The code defines grievances as “concerns, problems or complaints that employees raise with their employers”. The word “grievance” does not need to be used in the complaint.

When the complaint is presented in writing, it is probable that it will qualify as a grievance, which means the employer should†treat it as such.

Employers should acknowledge the complaint and invite the employee to a formal meeting. By following the code and with guidance from Acas or a legal adviser, an employer should be able to handle problems before an employment tribunal is the only remaining option.


Acas defines disciplinary situations as those that include “misconduct and/or poor performance” on the part of the employee.

If businesses that have a procedure in place for dealing with the performances of an employees, this can be used; but the principles of ‘fairness’ set out in the code need to be observed.


When the internal procedures of a business can’t solve a particular problem, employers should consider using an independent third party. A mediator may be someone who works within the same organisation, provided they are properly trained and not involved in the dispute, or may come from outside the business.

A list of registered workplace mediation providers can be found at (England and Wales) and at (Scotland).

Employment disputes in 2009

With the change in regulation, employers may want to know how they should deal with disputes that straddle the 6 April dateline.

If the trigger event occurs on or after 6 April 2009, they should follow the new procedures based on the 2008 Act. If the trigger event occurs on or before 5 April 2009, they should follow the old procedures based on the 2002 Act.

In the case of a disciplinary or dismissal case, the date of the trigger event will be that on which the employer starts action against the employee. That is, the date the employee receives the letter that explains a disciplinary action is being contemplated.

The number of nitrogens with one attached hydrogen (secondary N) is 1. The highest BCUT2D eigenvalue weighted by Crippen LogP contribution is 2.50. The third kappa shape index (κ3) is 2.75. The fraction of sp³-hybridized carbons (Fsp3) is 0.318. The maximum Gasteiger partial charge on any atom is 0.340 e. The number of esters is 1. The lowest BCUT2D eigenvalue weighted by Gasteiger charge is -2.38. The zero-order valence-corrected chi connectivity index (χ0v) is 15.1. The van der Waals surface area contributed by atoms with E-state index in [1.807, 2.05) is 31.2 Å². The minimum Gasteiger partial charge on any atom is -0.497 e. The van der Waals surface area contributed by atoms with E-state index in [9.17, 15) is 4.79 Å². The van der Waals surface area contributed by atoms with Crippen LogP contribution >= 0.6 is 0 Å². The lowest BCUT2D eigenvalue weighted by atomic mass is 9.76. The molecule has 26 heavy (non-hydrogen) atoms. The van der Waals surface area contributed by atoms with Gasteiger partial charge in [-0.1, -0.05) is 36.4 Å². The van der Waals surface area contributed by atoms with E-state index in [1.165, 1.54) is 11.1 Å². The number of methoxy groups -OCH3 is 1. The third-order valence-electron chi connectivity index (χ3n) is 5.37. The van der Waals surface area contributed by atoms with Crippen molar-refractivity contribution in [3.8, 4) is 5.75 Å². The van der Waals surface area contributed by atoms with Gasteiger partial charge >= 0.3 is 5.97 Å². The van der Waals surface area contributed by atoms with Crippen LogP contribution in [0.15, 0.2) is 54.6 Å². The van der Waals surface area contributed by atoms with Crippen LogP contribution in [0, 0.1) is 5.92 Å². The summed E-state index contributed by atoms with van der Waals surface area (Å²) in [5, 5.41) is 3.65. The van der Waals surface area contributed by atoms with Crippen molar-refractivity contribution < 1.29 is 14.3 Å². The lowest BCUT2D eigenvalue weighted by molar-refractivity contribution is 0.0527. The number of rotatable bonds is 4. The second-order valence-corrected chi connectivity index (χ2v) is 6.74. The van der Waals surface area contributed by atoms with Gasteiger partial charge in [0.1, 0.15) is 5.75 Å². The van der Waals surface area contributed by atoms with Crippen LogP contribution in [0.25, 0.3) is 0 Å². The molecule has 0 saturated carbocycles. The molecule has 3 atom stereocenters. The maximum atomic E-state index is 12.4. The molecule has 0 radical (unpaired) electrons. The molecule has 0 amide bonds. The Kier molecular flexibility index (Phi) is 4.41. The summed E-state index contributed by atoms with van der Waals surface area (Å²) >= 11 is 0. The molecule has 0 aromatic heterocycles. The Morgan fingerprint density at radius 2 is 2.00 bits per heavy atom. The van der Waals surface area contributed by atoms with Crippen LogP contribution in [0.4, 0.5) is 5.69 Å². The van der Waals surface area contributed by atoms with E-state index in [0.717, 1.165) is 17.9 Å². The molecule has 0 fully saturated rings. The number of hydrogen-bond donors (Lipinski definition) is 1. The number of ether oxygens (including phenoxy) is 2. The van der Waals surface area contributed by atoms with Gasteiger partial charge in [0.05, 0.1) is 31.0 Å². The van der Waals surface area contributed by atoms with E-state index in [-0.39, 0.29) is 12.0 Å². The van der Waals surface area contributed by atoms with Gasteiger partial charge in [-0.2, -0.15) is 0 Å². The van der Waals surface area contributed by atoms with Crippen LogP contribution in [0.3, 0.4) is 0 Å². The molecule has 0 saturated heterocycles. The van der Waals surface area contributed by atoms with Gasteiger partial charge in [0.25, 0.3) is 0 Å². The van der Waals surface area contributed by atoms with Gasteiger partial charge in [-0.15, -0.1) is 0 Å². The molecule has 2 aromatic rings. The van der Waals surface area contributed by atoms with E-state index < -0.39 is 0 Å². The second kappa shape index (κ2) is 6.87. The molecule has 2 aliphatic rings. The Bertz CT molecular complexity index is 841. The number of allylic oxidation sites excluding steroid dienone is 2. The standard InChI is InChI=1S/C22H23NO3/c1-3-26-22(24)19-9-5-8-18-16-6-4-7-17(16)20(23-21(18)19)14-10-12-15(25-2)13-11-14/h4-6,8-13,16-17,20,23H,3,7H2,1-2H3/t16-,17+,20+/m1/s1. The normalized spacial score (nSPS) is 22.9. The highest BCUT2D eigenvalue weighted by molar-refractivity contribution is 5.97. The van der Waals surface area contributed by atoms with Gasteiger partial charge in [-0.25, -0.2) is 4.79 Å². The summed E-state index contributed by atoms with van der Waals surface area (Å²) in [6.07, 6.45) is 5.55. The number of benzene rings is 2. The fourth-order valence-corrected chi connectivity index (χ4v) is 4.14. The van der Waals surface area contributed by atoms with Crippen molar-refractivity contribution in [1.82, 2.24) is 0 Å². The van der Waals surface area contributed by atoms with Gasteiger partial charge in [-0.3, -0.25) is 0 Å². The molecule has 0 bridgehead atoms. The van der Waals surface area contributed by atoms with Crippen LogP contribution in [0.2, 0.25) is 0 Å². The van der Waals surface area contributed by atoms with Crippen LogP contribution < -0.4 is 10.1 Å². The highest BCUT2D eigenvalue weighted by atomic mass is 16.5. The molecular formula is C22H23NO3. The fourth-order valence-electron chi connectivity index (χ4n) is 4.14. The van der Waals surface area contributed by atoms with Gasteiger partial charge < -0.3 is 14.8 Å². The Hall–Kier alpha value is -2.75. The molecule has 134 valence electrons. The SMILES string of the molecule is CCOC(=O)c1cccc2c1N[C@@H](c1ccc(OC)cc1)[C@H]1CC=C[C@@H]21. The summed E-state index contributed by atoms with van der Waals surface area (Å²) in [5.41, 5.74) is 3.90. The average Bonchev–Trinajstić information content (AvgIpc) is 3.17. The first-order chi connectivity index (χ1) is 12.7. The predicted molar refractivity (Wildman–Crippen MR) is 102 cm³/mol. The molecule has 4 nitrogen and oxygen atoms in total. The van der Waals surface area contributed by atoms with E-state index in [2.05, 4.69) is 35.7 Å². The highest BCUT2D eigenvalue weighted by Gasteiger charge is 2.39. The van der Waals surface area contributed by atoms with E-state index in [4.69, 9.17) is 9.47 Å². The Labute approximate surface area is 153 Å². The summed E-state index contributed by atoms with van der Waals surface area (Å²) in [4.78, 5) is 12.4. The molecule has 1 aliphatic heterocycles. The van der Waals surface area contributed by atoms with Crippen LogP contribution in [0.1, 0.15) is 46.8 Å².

Where no letter is sent, the date of the meeting at which the issue is raised will be the trigger point. In the absence of both, the trigger point is the date on which the disciplinary action is taken.

In the case of a grievance, the trigger date is the date of the action about which the employee complains.

More information on whether the new or old system applies can be found at

Preparing for the new legislation

If your procedures for dealing with grievance, dismissal and disciplinary issues comply with current legislation (pre-6 April 2009), you may not have to change them to comply with the new code.

However, it does present the opportunity to review those procedures to make them easier to understand and apply. For example, you could draw up a more relaxed and informal approach to dealing with problems at work and consider including a mediation stage in your internal processes.

The Acas Helpline, on 08457 47 47 47, is open 8am-8pm Monday to Friday and 9am-1pm on Saturdays.

A copy of the new code can be downloaded at

This is only a brief outline of the new rules, and any employer who is unsure about the effects on their employment policies should seek professional advice.